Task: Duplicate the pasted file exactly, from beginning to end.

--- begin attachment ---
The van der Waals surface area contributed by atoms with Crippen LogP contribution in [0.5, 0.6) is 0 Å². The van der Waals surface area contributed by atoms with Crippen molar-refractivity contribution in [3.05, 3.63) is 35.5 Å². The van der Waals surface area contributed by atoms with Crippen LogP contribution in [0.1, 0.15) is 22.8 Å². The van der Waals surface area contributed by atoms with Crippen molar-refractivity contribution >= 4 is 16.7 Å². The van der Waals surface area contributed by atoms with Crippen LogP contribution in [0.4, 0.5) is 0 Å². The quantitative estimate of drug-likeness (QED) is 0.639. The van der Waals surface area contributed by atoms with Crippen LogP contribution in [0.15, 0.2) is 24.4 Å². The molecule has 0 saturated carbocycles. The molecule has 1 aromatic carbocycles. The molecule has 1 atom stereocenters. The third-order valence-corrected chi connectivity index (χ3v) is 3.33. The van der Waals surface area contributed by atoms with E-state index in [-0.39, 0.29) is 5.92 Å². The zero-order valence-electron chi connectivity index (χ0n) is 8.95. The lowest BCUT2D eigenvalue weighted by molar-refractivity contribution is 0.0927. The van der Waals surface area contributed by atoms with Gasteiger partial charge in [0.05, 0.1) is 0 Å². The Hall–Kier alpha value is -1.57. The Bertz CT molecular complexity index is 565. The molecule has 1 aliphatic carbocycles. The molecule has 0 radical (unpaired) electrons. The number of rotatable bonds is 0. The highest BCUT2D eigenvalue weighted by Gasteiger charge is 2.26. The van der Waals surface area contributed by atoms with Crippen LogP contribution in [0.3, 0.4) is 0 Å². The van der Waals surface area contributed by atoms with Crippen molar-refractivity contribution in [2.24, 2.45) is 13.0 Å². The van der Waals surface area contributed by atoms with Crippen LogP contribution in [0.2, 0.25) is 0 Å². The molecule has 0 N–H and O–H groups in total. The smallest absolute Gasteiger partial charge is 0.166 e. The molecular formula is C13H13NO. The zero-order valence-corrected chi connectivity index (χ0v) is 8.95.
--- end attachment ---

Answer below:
The van der Waals surface area contributed by atoms with Crippen LogP contribution in [0.5, 0.6) is 0 Å². The van der Waals surface area contributed by atoms with Crippen molar-refractivity contribution in [3.05, 3.63) is 35.5 Å². The van der Waals surface area contributed by atoms with Crippen LogP contribution in [0.1, 0.15) is 22.8 Å². The van der Waals surface area contributed by atoms with Crippen molar-refractivity contribution >= 4 is 16.7 Å². The van der Waals surface area contributed by atoms with Crippen LogP contribution in [0.4, 0.5) is 0 Å². The quantitative estimate of drug-likeness (QED) is 0.639. The van der Waals surface area contributed by atoms with Crippen LogP contribution in [0.15, 0.2) is 24.4 Å². The molecule has 0 saturated carbocycles. The molecule has 1 aromatic carbocycles. The molecule has 1 atom stereocenters. The third-order valence-corrected chi connectivity index (χ3v) is 3.33. The van der Waals surface area contributed by atoms with E-state index in [-0.39, 0.29) is 5.92 Å². The zero-order valence-electron chi connectivity index (χ0n) is 8.95. The lowest BCUT2D eigenvalue weighted by molar-refractivity contribution is 0.0927. The van der Waals surface area contributed by atoms with Gasteiger partial charge in [0.05, 0.1) is 0 Å². The Hall–Kier alpha value is -1.57. The Bertz CT molecular complexity index is 565. The molecule has 1 aliphatic carbocycles. The molecule has 0 radical (unpaired) electrons. The number of rotatable bonds is 0. The highest BCUT2D eigenvalue weighted by Gasteiger charge is 2.26. The van der Waals surface area contributed by atoms with Crippen LogP contribution in [0.3, 0.4) is 0 Å². The van der Waals surface area contributed by atoms with Crippen molar-refractivity contribution in [2.24, 2.45) is 13.0 Å². The van der Waals surface area contributed by atoms with Crippen LogP contribution in [0.2, 0.25) is 0 Å². The molecule has 0 N–H and O–H groups in total. The smallest absolute Gasteiger partial charge is 0.166 e. The molecular formula is C13H13NO. The zero-order valence-corrected chi connectivity index (χ0v) is 8.95.